Can Tracking Raise the Test Scores of High-Ability Minority Students?
We study the impacts of a tracking program in a large urban school district that establishes separate “gifted/high achiever” (GHA) classrooms for fourth and fifth graders whenever there is at least one gifted student in a school-wide cohort. Since most schools have only a handful of gifted students per cohort, the majority of seats are filled by high achievers ranked by their scores in the previous year’s statewide tests. We use a rank-based regression discontinuity design, together with between-cohort comparisons of students at schools with small numbers of gifted children per cohort, to evaluate the effects of the tracking program. We find that participation in a GHA class leads to significant achievement gains for non-gifted participants, concentrated among black and Hispanic students, who gain 0.5 standard deviation units in fourth grade reading and math scores, with persistent effects to at least sixth grade. Importantly, we find no evidence of spillovers on non-participants. We also investigate a variety of channels that can explain these effects, including teacher quality and peer effects, but conclude that these features explain only a small fraction (10%) of the test score gains of minority participants in GHA classes. Instead we attribute the effects to a combination of factors like teacher expectations and negative peer pressure that lead high-ability minority students to under-perform in regular classes but are reduced in a GHA classroom environment.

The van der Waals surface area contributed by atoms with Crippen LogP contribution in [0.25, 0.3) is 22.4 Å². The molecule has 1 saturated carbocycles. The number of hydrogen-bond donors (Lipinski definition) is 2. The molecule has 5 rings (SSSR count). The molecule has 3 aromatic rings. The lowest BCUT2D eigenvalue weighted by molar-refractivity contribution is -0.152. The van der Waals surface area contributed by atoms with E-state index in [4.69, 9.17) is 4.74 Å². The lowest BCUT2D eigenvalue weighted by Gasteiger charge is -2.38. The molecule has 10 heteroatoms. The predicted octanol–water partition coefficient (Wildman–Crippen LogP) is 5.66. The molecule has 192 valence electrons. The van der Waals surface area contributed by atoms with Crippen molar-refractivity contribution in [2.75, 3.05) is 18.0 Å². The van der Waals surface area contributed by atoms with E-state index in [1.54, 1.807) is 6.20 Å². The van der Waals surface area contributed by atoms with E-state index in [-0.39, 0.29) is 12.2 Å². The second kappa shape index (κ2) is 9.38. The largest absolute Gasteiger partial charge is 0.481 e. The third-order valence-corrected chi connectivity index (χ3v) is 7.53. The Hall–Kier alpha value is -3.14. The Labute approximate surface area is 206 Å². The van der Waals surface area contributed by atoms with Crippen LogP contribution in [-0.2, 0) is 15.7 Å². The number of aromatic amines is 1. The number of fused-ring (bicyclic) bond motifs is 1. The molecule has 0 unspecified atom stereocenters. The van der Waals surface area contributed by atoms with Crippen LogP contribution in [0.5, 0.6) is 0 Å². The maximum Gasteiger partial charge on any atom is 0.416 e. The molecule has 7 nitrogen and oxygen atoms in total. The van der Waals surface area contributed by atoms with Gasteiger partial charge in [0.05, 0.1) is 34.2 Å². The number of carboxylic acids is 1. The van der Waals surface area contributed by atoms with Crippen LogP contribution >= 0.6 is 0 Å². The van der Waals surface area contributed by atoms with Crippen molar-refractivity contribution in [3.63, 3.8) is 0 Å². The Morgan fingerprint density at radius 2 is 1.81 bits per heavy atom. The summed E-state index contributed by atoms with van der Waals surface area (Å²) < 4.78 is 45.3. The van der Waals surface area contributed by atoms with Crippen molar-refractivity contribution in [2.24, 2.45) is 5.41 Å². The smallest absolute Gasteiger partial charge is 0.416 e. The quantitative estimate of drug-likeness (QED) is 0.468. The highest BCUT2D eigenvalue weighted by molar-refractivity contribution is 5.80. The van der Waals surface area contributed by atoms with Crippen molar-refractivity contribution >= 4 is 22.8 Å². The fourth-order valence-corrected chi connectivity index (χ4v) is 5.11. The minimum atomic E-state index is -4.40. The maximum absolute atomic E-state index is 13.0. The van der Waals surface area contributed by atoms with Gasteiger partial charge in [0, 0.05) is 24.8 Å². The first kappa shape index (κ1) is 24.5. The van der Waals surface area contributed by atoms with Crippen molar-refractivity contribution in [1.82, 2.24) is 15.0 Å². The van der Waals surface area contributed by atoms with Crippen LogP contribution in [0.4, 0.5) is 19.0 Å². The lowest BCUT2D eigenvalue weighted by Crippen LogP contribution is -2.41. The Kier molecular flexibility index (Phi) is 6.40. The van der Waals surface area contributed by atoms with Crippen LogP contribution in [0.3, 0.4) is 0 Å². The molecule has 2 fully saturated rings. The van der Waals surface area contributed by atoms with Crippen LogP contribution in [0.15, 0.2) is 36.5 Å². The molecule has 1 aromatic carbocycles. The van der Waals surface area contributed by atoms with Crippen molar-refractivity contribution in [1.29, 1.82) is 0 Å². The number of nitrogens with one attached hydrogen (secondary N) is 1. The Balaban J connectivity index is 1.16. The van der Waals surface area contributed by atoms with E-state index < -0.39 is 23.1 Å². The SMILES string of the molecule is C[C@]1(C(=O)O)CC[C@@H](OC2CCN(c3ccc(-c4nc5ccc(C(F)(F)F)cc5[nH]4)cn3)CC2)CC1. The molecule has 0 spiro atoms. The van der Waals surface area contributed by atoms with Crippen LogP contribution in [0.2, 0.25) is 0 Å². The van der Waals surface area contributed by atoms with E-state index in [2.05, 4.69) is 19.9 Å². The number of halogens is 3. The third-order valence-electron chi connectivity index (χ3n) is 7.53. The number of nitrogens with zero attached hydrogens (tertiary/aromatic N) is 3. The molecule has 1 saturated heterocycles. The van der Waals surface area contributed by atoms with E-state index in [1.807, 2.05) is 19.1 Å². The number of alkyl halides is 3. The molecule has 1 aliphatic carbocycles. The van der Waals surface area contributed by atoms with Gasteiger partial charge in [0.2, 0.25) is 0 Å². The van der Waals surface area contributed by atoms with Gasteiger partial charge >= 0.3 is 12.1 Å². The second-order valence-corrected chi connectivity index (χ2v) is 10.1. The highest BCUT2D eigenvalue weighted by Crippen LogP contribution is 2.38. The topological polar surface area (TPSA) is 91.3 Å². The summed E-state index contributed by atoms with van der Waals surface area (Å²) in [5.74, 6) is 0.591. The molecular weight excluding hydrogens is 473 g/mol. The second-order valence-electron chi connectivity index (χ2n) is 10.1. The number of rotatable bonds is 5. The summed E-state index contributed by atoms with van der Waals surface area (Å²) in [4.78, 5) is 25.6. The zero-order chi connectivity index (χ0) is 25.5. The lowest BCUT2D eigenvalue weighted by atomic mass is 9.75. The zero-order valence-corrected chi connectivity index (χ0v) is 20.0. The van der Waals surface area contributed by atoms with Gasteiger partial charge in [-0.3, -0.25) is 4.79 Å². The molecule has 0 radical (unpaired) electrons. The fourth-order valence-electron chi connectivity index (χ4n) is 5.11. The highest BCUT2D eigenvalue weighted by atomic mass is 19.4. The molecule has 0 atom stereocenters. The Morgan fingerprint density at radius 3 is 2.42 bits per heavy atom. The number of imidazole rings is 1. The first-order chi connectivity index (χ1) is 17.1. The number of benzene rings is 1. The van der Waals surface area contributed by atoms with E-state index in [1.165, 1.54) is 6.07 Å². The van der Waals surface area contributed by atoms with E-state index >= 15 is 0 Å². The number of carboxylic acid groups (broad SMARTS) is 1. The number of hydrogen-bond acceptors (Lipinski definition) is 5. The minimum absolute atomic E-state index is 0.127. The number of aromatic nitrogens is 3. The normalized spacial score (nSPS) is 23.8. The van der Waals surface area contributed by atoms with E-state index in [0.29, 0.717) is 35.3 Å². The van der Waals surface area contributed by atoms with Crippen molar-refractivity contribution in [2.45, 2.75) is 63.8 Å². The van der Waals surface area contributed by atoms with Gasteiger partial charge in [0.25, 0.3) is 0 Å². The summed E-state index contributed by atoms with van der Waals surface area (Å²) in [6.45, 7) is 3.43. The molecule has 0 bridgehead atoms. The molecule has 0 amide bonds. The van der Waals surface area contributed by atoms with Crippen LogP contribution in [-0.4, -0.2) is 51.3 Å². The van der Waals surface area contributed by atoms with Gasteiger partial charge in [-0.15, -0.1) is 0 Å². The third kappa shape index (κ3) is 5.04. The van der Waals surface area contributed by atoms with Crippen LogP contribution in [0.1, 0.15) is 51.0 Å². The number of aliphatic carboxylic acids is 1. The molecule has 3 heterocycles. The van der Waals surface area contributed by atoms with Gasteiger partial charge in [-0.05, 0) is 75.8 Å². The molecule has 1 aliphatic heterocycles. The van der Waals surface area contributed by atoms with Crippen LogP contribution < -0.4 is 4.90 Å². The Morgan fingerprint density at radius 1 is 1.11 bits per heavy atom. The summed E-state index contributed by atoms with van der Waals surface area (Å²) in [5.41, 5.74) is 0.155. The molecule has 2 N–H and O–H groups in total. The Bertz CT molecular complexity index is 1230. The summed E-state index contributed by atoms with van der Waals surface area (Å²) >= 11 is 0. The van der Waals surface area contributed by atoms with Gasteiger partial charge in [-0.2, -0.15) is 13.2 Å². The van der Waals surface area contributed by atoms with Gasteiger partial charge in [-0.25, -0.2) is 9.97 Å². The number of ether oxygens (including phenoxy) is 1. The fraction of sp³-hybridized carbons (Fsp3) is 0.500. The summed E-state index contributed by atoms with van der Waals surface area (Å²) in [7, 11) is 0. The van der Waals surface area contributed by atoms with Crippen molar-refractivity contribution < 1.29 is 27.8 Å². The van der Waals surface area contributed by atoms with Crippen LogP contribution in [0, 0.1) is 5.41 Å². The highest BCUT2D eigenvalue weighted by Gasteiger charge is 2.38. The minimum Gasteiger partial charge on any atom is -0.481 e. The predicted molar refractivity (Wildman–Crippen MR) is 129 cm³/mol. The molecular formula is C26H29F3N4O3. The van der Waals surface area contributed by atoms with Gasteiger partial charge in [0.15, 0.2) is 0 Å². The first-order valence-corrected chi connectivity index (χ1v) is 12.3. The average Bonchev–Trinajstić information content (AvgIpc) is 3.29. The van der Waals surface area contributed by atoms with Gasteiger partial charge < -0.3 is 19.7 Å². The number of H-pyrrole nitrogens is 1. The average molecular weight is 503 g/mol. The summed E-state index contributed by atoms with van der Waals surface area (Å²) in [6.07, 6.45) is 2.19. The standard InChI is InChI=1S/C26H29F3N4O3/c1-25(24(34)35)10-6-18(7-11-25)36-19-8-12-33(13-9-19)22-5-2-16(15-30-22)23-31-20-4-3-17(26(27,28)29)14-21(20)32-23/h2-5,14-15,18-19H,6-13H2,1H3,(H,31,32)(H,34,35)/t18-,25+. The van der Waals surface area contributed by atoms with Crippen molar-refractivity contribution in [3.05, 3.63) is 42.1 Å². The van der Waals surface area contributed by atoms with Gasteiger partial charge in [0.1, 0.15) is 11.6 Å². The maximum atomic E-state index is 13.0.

We are extremely grateful to Cynthia Park, Jacalyn Schulman and Donna Turner for their assistance in accessing and interpreting the data used in this study, and to Sydnee Caldwell, Alessandra Fenizia, Yosub Jung, Hedvig Horvath, Attila Lindner, Carl Nadler and Kevin Todd for outstanding research assistance. We also thank Kelly Bedard, Carlos Dobkin, Jesse Rothstein, Enrico Moretti, Chris Walters, and seminar participants at UC Berkeley, UC Riverside, UC Santa Barbara, UMass Amherst, U. Virginia and the NBER Summer Institute for helpful discussions and suggestions. The research reported here was supported by the Institute of Education Sciences, U.S. Department of Education, through Grant R305D110019 to the National Bureau of Economic Research. The views expressed herein are those of the authors and do not necessarily reflect the views of the National Bureau of Economic Research or the U.S. Department of Education.
- Participation in a fourth-grade class for the gifted raised reading and math scores of high-achieving black and Hispanic students,...
David Card & Laura Giuliano, 2016. "Can Tracking Raise the Test Scores of High-Ability Minority Students?," American Economic Review, vol 106(10), pages 2783-2816. citation courtesy of